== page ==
‘Hybrids offer solutions to all the problems faced by EVs.’

N Raja, deputy MD, Sales & Service, Toyota Kirloskar Motor, and chairman, Lexus India, speaks to Hormazd Sorabjee on the future of small diesel engines, hybrids going mainstream and the possibility of a compact Toyota SUV.

By Hormazd Sorabjee, Autocar India calendar 28 Feb 2018 Views icon5623 Views Share - Share to Facebook Share to Twitter Share to LinkedIn Share to Whatsapp
‘Hybrids offer solutions to all the problems faced by EVs.’

N Raja, deputy managing director, Sales & Service, Toyota Kirloskar Motor, and chairman, Lexus India, speaks to Hormazd Sorabjee on the future of small diesel engines, hybrids going mainstream and the possibility of a compact Toyota SUV.

How would you describe Toyota’s performance last year? What is your growth outlook for 2018?
We saw considerable success with the Innova and the Fortuner in 2017 and overall sales grew by around 5 percent. In fact, we witnessed the best-ever combined sales for the Innova and the Fortuner last year. The plant has a capacity of producing 100,000 units and our total volumes came to 97,000, which means there was plant utilisation of 97 percent. Despite the higher pricing for the Crysta, customers have appreciated the product. We’ve started off 2018 strongly, with a growth of 19 percent in the first month. The industry is touted to expand about 9-10 percent this year and we foresee similar growth.

Did you expect such robust growth for the Innova Crysta? How much of the growth came from existing customers and personal buyers?
Frankly, the Innova Crysta is a dream come true for us. For the first three months, 60 percent of the Crysta buyers were existing Innova customers; the purchase was either an upgrade or an additional car. So we had a strong base with half-a-million potential customers. Interestingly, however, we observed that fleet or institutional buyers accounted for just 3-4 percent of the sales, down significantly from about 15-18 percent for the old Innova, while demand from the personal segment has surged.

Toyota has been struggling in the sub-Rs 10 lakh segment with the Etios. What’s the strategy going forward on this end of the market?
Talking about the product, yes, the challenge areas have been the looks. The interior, particularly the dash, has been one of the key talking points. We faced challenges such as a higher price – we were at a premium due to government’s policies of higher rate for vehicles over four metres in length. But the product has its strengths such as cost of ownership, stability and safety. A positive bit of news was that last year we saw a big transition with the Platinum Etios, with the model witnessing good demand from personal buyers.

Is the transition to BS VI-compliant diesel a challenge for smaller cars due to their low volume and high cost of development for the fuel?
Diesel will continue to be our strength. However, we need to see what will be a threshold volume with the rise in cost in the transition to BS VI. While the share of diesel is surely dropping, the fuel will remain the mainstay for SUV and MPVs. The petrol variant of the Innova and Fortuner accounts for less than 5 percent of overall sales currently. Over the next 2-3 years, we will have to observe the trend for vehicles in the smaller segment. Development costs for BS VI-compliant diesel are still high. We’re not saying diesel may not continue with our small car range, but it’s not been given a green light yet. Ideally, a hybrid could be a good solution, but achieving economies of scale continues to be a challenge.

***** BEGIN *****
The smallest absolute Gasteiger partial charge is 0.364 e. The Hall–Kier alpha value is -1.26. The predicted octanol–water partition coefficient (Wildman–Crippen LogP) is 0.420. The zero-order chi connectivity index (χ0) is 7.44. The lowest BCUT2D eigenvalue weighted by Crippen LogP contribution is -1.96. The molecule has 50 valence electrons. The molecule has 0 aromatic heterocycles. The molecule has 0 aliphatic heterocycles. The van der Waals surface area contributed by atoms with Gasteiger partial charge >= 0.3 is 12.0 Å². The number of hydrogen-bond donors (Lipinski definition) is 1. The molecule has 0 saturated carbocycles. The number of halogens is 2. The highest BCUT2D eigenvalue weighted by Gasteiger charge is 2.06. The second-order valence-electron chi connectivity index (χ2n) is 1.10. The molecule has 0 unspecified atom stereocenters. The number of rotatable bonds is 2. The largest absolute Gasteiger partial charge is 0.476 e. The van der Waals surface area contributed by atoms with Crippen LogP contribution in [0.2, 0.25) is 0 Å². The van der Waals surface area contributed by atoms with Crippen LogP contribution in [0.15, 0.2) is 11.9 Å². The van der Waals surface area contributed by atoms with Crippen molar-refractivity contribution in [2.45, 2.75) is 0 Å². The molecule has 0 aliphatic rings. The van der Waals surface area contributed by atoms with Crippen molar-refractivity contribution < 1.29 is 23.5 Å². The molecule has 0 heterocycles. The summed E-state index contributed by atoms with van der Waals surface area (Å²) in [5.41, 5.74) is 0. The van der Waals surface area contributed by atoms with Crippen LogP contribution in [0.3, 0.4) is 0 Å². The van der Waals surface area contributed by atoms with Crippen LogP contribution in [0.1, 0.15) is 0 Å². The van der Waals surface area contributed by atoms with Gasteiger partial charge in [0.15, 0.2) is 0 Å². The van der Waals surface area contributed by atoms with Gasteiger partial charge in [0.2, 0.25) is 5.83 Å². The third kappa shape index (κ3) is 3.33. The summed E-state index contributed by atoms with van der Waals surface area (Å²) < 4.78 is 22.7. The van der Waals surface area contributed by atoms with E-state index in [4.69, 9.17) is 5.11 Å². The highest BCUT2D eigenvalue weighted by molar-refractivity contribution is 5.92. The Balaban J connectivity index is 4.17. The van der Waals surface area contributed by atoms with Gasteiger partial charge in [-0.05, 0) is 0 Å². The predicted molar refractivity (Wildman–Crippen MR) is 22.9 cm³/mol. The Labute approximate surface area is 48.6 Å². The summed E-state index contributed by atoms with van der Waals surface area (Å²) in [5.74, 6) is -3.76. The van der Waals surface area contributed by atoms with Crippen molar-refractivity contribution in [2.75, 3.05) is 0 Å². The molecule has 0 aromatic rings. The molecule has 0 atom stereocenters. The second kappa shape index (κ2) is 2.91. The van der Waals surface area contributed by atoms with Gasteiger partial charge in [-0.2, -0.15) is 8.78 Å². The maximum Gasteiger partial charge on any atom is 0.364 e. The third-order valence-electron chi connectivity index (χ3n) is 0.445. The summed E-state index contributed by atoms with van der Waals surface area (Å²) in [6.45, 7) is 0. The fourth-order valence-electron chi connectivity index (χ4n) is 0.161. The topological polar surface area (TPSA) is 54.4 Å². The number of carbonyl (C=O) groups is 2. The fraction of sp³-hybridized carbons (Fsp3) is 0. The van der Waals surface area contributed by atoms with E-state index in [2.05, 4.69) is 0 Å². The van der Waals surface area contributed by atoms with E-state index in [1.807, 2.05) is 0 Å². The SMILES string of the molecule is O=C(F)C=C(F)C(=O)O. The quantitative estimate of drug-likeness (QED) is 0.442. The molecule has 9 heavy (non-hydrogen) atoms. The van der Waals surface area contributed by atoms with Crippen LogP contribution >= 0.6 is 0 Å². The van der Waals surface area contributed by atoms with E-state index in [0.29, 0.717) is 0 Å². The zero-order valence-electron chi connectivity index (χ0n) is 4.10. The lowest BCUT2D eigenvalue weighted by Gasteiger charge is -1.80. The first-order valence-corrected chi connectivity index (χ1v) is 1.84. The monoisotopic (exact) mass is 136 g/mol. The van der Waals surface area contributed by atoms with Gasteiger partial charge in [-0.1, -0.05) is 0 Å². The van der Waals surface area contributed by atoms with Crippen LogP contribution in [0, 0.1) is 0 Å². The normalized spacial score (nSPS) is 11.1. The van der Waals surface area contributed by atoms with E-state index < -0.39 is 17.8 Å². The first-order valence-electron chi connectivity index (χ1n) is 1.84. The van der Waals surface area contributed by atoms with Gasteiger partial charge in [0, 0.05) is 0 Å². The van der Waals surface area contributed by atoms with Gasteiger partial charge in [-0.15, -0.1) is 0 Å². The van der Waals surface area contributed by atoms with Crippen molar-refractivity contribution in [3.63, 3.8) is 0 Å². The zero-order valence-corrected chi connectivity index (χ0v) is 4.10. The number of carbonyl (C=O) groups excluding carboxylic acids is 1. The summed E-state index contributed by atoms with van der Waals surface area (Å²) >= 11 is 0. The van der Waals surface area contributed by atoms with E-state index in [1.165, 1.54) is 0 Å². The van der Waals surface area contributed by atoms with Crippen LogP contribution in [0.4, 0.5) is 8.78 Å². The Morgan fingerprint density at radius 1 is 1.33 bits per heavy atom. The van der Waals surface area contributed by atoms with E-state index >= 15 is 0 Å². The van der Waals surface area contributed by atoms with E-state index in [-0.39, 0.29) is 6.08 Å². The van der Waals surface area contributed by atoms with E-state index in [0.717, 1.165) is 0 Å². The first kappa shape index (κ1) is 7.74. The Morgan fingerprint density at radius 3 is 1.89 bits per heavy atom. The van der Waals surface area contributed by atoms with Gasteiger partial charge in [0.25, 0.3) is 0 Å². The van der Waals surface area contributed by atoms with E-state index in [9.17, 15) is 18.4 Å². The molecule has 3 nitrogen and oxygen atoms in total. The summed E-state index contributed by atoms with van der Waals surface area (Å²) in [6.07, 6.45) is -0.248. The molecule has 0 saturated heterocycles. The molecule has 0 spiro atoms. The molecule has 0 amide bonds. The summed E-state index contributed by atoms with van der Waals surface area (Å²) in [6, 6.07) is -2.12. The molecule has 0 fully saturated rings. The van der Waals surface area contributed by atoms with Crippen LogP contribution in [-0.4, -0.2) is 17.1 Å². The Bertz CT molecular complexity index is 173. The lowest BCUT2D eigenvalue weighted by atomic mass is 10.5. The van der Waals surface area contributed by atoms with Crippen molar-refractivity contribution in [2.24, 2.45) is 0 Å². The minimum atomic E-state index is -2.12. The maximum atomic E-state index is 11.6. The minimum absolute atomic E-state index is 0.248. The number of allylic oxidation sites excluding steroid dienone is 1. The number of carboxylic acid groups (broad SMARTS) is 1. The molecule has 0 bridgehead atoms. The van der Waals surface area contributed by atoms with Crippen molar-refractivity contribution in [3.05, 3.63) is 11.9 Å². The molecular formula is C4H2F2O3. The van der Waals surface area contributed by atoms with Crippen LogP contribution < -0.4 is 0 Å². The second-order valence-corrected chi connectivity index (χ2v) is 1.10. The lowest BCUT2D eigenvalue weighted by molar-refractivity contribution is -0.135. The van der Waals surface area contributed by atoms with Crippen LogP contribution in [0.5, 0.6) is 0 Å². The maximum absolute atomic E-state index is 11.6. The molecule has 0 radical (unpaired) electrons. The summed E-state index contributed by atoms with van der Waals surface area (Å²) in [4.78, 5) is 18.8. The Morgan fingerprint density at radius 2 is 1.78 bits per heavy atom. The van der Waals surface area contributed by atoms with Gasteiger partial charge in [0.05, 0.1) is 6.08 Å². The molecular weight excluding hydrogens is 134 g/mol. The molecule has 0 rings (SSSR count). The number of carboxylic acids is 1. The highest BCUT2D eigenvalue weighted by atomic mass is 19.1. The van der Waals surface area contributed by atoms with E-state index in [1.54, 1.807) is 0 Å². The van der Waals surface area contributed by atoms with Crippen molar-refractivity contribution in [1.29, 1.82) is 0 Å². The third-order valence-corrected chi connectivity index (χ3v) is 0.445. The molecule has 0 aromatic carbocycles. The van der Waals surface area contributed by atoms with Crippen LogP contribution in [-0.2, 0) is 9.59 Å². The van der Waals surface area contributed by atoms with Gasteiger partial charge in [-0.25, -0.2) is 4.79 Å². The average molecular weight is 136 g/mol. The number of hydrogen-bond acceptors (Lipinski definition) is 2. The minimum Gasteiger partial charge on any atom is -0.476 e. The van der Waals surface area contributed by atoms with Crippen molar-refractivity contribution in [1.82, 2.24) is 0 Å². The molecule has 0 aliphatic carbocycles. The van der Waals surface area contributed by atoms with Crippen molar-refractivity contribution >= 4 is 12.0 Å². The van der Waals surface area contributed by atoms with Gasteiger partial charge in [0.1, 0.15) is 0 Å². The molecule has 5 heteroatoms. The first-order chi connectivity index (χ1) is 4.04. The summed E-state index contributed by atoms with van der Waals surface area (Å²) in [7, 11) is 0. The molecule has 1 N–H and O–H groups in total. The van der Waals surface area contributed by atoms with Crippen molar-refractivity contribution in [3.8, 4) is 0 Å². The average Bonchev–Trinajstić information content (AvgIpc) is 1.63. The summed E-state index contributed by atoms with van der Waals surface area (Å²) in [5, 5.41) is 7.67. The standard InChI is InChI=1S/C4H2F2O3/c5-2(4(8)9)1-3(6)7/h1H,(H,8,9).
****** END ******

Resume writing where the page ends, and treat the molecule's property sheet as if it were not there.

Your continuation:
Do you think hybrids will go mainstream?
Hybrids will be important, not only for us but for the industry as well. If we have to address the challenges our country is facing – the fuel bill, pollution and the factor of bringing in more viability in business – it has to continue with hybrids. We’ll have to work on it to see out the challenges, because with EVs, the main challenge is infrastructure, charging stations, charge times – all this has solutions in hybrid. We are largely dependent on government support in this direction. Today, if electric vehicles are at 12 percent and hybrids are at 43 percent, we’re looking at the government to correct that gap.

SUVs are a rage in India but you’ve got only one in your model range. Don’t you think not having an SUV on the Entry Family Car (EFC) platform is a lost opportunity?
Frankly, it’s a lost opportunity because it should have been there 2-3 years ago. It was a time when the segment was starting to grow, so it would have been the right time for us to get enter. We have our challenges to find an immediate solution to bring more SUVs to India.

While we continue to work on platforms for SUVs, Toyota HQ is very clear on one thing – they want to give us a global platform. After the Etios and Liva, Toyota’s view is not to look at a specific size for SUVs such as a sub-four-metre. We’re hopeful of getting some solutions, but you know the Toyota way: it will take some time.

So if there was to be an SUV, would it be in the Creta segment?
Yes, something like that or even slightly bigger.

As regards Lexus, what’s the way forward? Are you looking at big volumes and will you eventually move to CKD?
Our focus right now is frankly not numbers. We are looking at delivering that customer experience Lexus is famous for. Coming to CKDs, yes, we need to focus on that because hybrid is a challenge due to the high duty. The positive thing is that this end of the market is growing fast and it’s highly competitive, so we have to look at all these options, but only once volumes pick up.

Also read: Toyota Kirloskar Motor sells 11,543 units in February, up 3% YoY

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